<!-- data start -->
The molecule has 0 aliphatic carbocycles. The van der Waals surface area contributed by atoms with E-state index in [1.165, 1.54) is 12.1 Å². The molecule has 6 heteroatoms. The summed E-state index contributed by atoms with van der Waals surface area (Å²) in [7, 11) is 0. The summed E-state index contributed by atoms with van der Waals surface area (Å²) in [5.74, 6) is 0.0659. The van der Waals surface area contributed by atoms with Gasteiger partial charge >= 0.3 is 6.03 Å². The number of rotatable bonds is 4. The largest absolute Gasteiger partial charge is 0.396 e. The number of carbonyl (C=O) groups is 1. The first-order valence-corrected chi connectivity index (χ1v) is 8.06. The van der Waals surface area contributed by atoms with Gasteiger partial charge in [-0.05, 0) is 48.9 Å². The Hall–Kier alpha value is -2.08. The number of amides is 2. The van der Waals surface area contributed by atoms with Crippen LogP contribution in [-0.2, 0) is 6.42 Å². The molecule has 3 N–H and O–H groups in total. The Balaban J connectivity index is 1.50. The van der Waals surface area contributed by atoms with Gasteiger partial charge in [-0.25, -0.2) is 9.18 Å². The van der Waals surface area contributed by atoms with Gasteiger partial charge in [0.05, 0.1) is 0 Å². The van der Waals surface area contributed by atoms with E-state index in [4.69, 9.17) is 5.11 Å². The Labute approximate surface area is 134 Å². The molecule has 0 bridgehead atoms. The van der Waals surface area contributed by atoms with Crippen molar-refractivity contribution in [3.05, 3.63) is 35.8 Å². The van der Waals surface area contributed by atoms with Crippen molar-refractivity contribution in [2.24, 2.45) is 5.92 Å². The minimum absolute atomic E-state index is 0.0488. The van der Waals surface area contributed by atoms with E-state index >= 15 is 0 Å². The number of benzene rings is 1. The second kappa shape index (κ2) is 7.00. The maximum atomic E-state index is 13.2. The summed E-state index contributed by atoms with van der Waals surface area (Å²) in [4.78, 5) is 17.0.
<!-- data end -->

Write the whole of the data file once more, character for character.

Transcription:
The molecule has 0 aliphatic carbocycles. The van der Waals surface area contributed by atoms with E-state index in [1.165, 1.54) is 12.1 Å². The molecule has 6 heteroatoms. The summed E-state index contributed by atoms with van der Waals surface area (Å²) in [7, 11) is 0. The summed E-state index contributed by atoms with van der Waals surface area (Å²) in [5.74, 6) is 0.0659. The van der Waals surface area contributed by atoms with Gasteiger partial charge >= 0.3 is 6.03 Å². The number of rotatable bonds is 4. The largest absolute Gasteiger partial charge is 0.396 e. The number of carbonyl (C=O) groups is 1. The first-order valence-corrected chi connectivity index (χ1v) is 8.06. The van der Waals surface area contributed by atoms with Gasteiger partial charge in [-0.05, 0) is 48.9 Å². The Hall–Kier alpha value is -2.08. The number of amides is 2. The van der Waals surface area contributed by atoms with Crippen LogP contribution in [-0.2, 0) is 6.42 Å². The molecule has 3 N–H and O–H groups in total. The Balaban J connectivity index is 1.50. The van der Waals surface area contributed by atoms with Gasteiger partial charge in [-0.25, -0.2) is 9.18 Å². The van der Waals surface area contributed by atoms with Gasteiger partial charge in [0.05, 0.1) is 0 Å². The van der Waals surface area contributed by atoms with E-state index in [4.69, 9.17) is 5.11 Å². The Labute approximate surface area is 134 Å². The molecule has 0 bridgehead atoms. The van der Waals surface area contributed by atoms with Crippen molar-refractivity contribution in [3.05, 3.63) is 35.8 Å². The van der Waals surface area contributed by atoms with Crippen molar-refractivity contribution in [2.24, 2.45) is 5.92 Å². The minimum absolute atomic E-state index is 0.0488. The van der Waals surface area contributed by atoms with E-state index >= 15 is 0 Å². The number of benzene rings is 1. The second kappa shape index (κ2) is 7.00. The maximum atomic E-state index is 13.2. The summed E-state index contributed by atoms with van der Waals surface area (Å²) in [4.78, 5) is 17.0.